• 92. BACKING DISCOURSE Since an exemplified illustration of the classification system of backers and the subcategories it includes would be too long for the present context, I will rely on the examples and characteristics given above and on a brief summary of the classification system. 5. Detecting and Classifying Backers: Derived from the guiding characteristics in section 4 and some given examples of what I mean by backers, an inter-scorer reliability measure was obtained from a sample of about 10,000 words of transcribed interviews. Note that these characteristics do not represent some categorical criteria. The equivocal nature of backers is so intrinsic that it would be a matter of skewing the phenomenon to offer such criteria. However, the percentage of agreement between judges on independently detected backers was 88% between first (the researcher) and second3 scorers, 84% between first and third4 scorers, and 81.5% between second and third scorers. Note that the detection was not concerned with the various categories into which the backers were subsequently classified. Standardized interviews were then performed with 96 subjects (Cairo university undergraduate students), with a mean age of 20.27 (standard deviation 1.19). The length of interviews varied between 25-60 minutes. The interviews were fully transcribed and backers were detected from both the audiotaped and the transcribed versions. This detection procedure provided a list of what was considered to be 3 Dr. Khaled Badr, lecturer of Psychology, Faculty of Arts, Cairo University. 4 Dr. Fekry El-Etr, lecturer of Psychology, Faculty of Arts, Cairo University. 87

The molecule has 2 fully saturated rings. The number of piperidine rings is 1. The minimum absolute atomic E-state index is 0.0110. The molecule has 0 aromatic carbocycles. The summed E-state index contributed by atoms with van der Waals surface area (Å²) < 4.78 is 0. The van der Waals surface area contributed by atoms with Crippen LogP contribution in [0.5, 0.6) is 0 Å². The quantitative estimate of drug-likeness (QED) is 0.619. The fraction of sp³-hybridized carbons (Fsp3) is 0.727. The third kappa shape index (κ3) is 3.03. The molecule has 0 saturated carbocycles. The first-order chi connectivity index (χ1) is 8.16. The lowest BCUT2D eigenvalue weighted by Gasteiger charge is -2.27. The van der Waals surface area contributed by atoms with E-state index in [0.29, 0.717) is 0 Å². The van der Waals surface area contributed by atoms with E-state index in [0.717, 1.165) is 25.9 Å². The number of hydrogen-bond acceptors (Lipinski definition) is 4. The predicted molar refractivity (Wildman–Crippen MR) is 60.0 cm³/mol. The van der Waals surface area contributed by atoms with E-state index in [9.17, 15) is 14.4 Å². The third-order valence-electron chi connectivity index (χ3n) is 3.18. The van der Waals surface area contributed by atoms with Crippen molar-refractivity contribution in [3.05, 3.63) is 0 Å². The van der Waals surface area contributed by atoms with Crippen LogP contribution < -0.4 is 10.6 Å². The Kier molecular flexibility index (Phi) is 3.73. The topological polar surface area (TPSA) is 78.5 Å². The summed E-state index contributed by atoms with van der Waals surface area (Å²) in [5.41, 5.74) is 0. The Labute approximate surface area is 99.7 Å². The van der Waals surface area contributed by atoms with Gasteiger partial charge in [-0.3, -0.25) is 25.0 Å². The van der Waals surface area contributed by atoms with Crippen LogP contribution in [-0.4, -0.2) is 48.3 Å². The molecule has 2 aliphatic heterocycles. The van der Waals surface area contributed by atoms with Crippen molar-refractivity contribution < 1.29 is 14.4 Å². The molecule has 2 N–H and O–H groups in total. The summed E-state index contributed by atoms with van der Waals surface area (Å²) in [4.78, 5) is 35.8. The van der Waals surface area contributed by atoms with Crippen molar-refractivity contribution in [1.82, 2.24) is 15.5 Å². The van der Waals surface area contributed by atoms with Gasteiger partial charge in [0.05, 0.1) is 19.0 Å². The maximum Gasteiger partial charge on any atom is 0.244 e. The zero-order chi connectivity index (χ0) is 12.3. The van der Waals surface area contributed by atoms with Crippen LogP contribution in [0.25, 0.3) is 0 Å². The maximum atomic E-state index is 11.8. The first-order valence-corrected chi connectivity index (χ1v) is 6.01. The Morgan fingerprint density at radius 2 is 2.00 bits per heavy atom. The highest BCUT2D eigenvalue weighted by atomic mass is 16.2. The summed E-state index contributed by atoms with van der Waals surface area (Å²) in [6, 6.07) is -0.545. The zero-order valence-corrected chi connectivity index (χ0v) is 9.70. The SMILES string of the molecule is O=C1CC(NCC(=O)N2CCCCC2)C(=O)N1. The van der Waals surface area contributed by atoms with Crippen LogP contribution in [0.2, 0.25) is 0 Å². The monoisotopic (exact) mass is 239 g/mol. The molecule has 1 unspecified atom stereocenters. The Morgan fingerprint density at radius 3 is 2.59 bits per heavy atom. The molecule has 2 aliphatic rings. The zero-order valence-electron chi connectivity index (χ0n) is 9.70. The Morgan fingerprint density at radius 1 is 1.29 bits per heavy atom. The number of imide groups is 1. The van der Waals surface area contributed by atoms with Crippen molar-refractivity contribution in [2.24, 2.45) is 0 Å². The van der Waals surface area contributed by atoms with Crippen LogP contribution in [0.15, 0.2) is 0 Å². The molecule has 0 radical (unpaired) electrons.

• 93. Mohamed Yehia Rakhawi backers. Items included in the list, removed from their original context of utterance were then divided into two main categories: Hedging and Reinforcing. Hedging includes 3 subcategories: Proportioning, Reservedness and Postponing Specification. Reinforcement includes 5 subcategories: Semi-rational cohesion, Communicative cohesion, Exaggeration, Dogmatism and Rooting (and using 'matter of fact' form of speech). The following are some of the items from the original colloquial Cairene list, already classified. Some English equivalents are also added. This list is meant to give only a general outline of the items and their classification. Further detailed explanation or examples would be too long for the present context. (1) Hedging: To hedge is to reduce one's risk of loss (on a bet or speculation) by compensating transactions on the other side, and/or to avoid a definite decision or commitment ( Oxford Dictionary). This category includes 3 sub-categories: (a) Proportioning: Declaring that messages are only probable, judgments are only partial. They are not definite nor final (e.g. approximately, mostly, most of the time, sometimes, I [we] may say, in my opinion, I think, as an example , it seems to me...) ،‫ﺗﻘﺮﻳﺒﺎ، ﻏﺎﻟﺒﺎﹰ، ﰱ ﺃﻏﻠﺐ ﺍﻷﺣﻴﺎﻥ، ﺃﺣﻴﺎﻧﺎﹰ، ﰱ ﺭﺃﱙ، ﻧﻘﺪﺭ ﻧﻘﻮﻝ، ﺃﻋﺘﻘﺪ، ﺑﻴﺘﻬﻴﺄﱃ‬ ،‫ﻋﻠﻰ ﺳﺒﻴﻞ ﺍﳌﺜﺎﻝ‬ 88